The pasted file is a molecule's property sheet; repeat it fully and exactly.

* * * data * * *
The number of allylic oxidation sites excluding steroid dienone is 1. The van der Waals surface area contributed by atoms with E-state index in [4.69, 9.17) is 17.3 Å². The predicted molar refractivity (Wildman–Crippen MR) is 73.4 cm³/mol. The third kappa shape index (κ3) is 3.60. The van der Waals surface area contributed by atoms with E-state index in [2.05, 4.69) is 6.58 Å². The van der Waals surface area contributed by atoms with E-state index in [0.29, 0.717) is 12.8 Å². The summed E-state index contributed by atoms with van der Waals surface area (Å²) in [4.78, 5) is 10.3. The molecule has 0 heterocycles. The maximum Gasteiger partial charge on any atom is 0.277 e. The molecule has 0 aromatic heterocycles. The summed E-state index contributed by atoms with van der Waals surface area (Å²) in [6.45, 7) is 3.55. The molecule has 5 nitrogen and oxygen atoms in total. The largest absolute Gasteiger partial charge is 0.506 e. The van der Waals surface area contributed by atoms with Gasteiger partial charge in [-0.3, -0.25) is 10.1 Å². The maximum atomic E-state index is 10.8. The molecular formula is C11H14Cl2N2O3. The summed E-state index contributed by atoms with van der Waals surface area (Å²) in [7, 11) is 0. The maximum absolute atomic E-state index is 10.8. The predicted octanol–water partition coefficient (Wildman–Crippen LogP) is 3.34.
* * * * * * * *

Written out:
The number of allylic oxidation sites excluding steroid dienone is 1. The van der Waals surface area contributed by atoms with E-state index in [4.69, 9.17) is 17.3 Å². The predicted molar refractivity (Wildman–Crippen MR) is 73.4 cm³/mol. The third kappa shape index (κ3) is 3.60. The van der Waals surface area contributed by atoms with E-state index in [2.05, 4.69) is 6.58 Å². The van der Waals surface area contributed by atoms with E-state index in [0.29, 0.717) is 12.8 Å². The summed E-state index contributed by atoms with van der Waals surface area (Å²) in [4.78, 5) is 10.3. The molecule has 0 heterocycles. The maximum Gasteiger partial charge on any atom is 0.277 e. The molecule has 0 aromatic heterocycles. The summed E-state index contributed by atoms with van der Waals surface area (Å²) in [6.45, 7) is 3.55. The molecule has 5 nitrogen and oxygen atoms in total. The largest absolute Gasteiger partial charge is 0.506 e. The van der Waals surface area contributed by atoms with Gasteiger partial charge in [-0.3, -0.25) is 10.1 Å². The maximum atomic E-state index is 10.8. The molecular formula is C11H14Cl2N2O3. The summed E-state index contributed by atoms with van der Waals surface area (Å²) in [7, 11) is 0. The maximum absolute atomic E-state index is 10.8. The predicted octanol–water partition coefficient (Wildman–Crippen LogP) is 3.34.